Wildlife officials captured and relocated a male grizzly bear in Seeley Lake last week after repeated incidents of the bear getting into garbage and other attractants at campgrounds and home sites in the area.
According to a news release from Montana Fish, Wildlife, and Parks, the bear did not have a history of conflicts and was collared and relocated to a remote area in the Whitefish Mountain Range in northwest Montana.
FWP confirmed there are still other bears in the Seeley Lake area looking for garbage and other food sources around homes and recreation areas. The area has a history of regular bear activity that has picked up in recent years. FWP bear specialist Jamie Jonkel emphasized that securing attractants—such as garbage-- has become increasingly important for people and bears.
“The community of Seeley Lake is starting to come together to make sure bear attractants are cleaned up or out of reach, and doing so is important for everyone, including bears,” Jonkel said. “Bears that have easy access to things like garbage, fruit trees, bird seed and backyard chicken coops tend to stay around, which leads to safety concerns for people and the potential for offending bears to be lethally removed.”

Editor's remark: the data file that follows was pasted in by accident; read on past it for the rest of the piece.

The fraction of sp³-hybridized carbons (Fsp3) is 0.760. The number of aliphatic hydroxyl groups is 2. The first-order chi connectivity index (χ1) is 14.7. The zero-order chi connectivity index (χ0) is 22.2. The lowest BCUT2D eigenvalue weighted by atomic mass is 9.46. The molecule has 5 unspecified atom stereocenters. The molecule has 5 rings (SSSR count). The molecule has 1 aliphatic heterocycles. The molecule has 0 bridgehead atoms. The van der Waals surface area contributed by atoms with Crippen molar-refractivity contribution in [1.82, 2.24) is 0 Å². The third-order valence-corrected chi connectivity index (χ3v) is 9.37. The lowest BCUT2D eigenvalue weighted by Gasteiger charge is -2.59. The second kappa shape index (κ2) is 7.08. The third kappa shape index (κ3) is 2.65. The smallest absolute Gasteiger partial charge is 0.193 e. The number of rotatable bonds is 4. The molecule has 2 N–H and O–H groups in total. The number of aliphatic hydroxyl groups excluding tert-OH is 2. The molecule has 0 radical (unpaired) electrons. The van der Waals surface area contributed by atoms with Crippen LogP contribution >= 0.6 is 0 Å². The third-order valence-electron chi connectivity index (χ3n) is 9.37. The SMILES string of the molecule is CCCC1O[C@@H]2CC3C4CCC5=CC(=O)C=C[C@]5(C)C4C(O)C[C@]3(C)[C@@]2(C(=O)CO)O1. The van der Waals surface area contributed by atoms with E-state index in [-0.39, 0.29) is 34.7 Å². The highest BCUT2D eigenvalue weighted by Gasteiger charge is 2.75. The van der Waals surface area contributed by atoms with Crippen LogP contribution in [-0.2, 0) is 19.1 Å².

Once bears are exposed to these attractants, it is hard to break the pattern and they must be relocated or sometimes euthanized. “We want to work with the community to do all we can to prevent that outcome,” Jonkel said.
Keeping attractants out of a bear’s reach in our neighborhoods and recreation areas is the best way to prevent conflicts. Store garbage indoors or inside a bear resistant container; pick fruit as soon as it is ripe; consider using electric fencing around chickens, garden areas and compost piles; and move other attractants such as pet food and barbecue grills into a secure building when not in use.
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